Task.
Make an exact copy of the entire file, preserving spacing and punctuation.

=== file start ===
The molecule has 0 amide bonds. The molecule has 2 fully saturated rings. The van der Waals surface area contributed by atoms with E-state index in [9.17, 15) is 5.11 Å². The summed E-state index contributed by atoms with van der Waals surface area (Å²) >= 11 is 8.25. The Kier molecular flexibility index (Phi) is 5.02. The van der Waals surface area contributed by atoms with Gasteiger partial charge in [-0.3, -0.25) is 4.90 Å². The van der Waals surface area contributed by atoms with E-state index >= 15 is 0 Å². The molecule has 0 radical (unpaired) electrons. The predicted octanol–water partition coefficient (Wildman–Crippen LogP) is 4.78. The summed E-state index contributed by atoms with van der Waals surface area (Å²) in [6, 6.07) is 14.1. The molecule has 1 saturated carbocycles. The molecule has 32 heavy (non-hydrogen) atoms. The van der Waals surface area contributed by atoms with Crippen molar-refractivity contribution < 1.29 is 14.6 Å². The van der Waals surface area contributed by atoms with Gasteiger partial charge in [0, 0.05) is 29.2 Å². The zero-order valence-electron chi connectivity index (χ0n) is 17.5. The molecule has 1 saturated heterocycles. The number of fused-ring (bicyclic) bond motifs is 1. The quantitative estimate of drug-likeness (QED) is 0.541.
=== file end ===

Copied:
The molecule has 0 amide bonds. The molecule has 2 fully saturated rings. The van der Waals surface area contributed by atoms with E-state index in [9.17, 15) is 5.11 Å². The summed E-state index contributed by atoms with van der Waals surface area (Å²) >= 11 is 8.25. The Kier molecular flexibility index (Phi) is 5.02. The van der Waals surface area contributed by atoms with Gasteiger partial charge in [-0.3, -0.25) is 4.90 Å². The van der Waals surface area contributed by atoms with E-state index >= 15 is 0 Å². The molecule has 0 radical (unpaired) electrons. The predicted octanol–water partition coefficient (Wildman–Crippen LogP) is 4.78. The summed E-state index contributed by atoms with van der Waals surface area (Å²) in [6, 6.07) is 14.1. The molecule has 1 saturated carbocycles. The molecule has 32 heavy (non-hydrogen) atoms. The van der Waals surface area contributed by atoms with Crippen molar-refractivity contribution < 1.29 is 14.6 Å². The van der Waals surface area contributed by atoms with Gasteiger partial charge in [0, 0.05) is 29.2 Å². The zero-order valence-electron chi connectivity index (χ0n) is 17.5. The molecule has 1 saturated heterocycles. The number of fused-ring (bicyclic) bond motifs is 1. The quantitative estimate of drug-likeness (QED) is 0.541.